Artist Index


Work Out opens Friday 28 October 6-8pm

Open 11am - 5pm Friday - Saturday 29 October - 13 November

Artists' Talks: Saturday 5 November 3pm - Margaret Roberts, Terry Hayes 


Work Out shows the work of artists Linden Braye, Terry Hayes, Margaret Roberts, Sardar Sinjawi, Katherine Scott and William Seeto, whose work invites some combination of physical and mental engagement. 

To 'work out' suggests the two apparently different processes of solving a puzzle in the mind and exercising the body in space. Even though these are commonly thought of as different processes, there has also long been an interest in the inter-dependency of the mind and the body. Artists implicitly accept that inter-dependency when they employ a spatial vocabulary—whether virtual or actual—to test the mind. In philosophy, Merleau-Ponty discussed this inter-dependency in terms of relationships between perception and reflection, for example as he reflected in 1964:

Left to itself, perception forgets itself and is ignorant of its own accomplishments. Far from thinking that philosophy is a useless repetition of life I think, on the contrary, that without reflection life would probably dissipate itself in ignorance of itself or in chaos. But this does not mean that reflection should be  carried away with itself or pretend to be ignorant of its origins. By fleeing difficulties it would only fail in its task. (Maurice Merleau-Ponty, An Unpublished Text in The Primacy of Perception, trans James M. Edie, Northwestern University Press, 1964, p19)

The phenomenology of Merleau-Ponty was drawn on by artists in the mid 20th Century to explain their growing interest in extending their spatial language from the virtual space of images to the actual space of the body as well. The work shown in Work Out inherits and emphasises that interest by being puzzles that are resolved or explored by bodily moving around or from some other actual spatial engagement. The particular interest that each of these artists has in this area is outlined below.

In the past, Linden Braye would don the costume of a generalised animal, and, while her loyal dog Luna was alive, challenge Luna (as well as human audiences) to work out what she had become. Luna tried to do this by running around and barking. Since Luna has passed on, Linden has sometimes become birds, attempting to leap into the sky or search for scraps in the ground or  rubbish bins.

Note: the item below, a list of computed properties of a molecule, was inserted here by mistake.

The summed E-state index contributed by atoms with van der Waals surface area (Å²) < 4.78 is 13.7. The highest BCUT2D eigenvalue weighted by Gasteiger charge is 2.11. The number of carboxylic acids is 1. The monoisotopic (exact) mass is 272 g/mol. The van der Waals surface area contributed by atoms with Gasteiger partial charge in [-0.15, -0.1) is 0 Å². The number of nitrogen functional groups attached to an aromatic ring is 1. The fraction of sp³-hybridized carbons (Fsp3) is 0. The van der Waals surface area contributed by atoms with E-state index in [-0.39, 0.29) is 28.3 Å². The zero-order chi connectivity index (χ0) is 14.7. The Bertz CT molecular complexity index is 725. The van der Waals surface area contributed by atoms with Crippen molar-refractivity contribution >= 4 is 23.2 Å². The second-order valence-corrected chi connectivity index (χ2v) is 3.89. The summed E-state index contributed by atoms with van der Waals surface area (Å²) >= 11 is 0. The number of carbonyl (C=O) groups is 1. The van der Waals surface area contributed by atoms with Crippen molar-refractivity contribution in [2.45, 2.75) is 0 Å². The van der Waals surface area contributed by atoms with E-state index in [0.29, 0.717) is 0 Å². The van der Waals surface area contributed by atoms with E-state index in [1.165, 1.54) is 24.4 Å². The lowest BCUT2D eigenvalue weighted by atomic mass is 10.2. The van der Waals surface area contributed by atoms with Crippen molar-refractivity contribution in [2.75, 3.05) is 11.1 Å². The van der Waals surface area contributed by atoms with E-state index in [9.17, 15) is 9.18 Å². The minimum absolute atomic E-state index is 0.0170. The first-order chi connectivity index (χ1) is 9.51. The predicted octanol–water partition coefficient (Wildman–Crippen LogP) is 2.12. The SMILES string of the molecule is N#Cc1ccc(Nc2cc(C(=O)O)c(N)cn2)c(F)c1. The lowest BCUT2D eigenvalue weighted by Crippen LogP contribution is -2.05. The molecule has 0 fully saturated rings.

Linden Braye 2016
Terry Hayes  will work with aboutness, as in 'What is this artwork about?' once the (art) and the (ab) have been worked out.
Terry Hayes 2011
Margaret Roberts will show some of the geometric processes that Francesco Borromini is thought to have used to work out the footprints of his 17th century baroque churches, San Carlo alle Quattro Fontane and Sant'Ivo alla Sapienza. They will be shown as wall drawings with facility for visitors to physically move parts to work out how its thought the shapes were devised.
Margaret Roberts 2016

In his long-term project, After a Beam of Light, Sardar Sinjawi explores the formation of images via the simple interaction of people and objects in spaces also populated by transparent reflective surfaces. He does this by asking viewers to work out the disjunctions between what they see from a single spot and what they know by moving around. He arrived at this by experimenting with clear perspex and mirror to create objects that are illusory like holograms, but that are actually mental entities that viewers themselves create through the conjunction of reflection and their own spatial location. He gives viewers the opportunity to understand that it is they who create the illusory object, just as they can also undo it by moving behind the reflection to see the illusory object disappear.
Sardar Sinjawi 2016
In a different way, Katherine Scott also problematises the image, using projections that ask viewers to work out their formation and relationship to the images' likenesses in the space that is occupied by both image and viewer. 
Katherine Scott 2016
 William Seeto will show work that is a continuation from his project, The Space in Between that explores the transformations produced by simple physical processes such as folding/unfolding/extension and that asks viewers to work out how those changes come about.
William Seeto 2016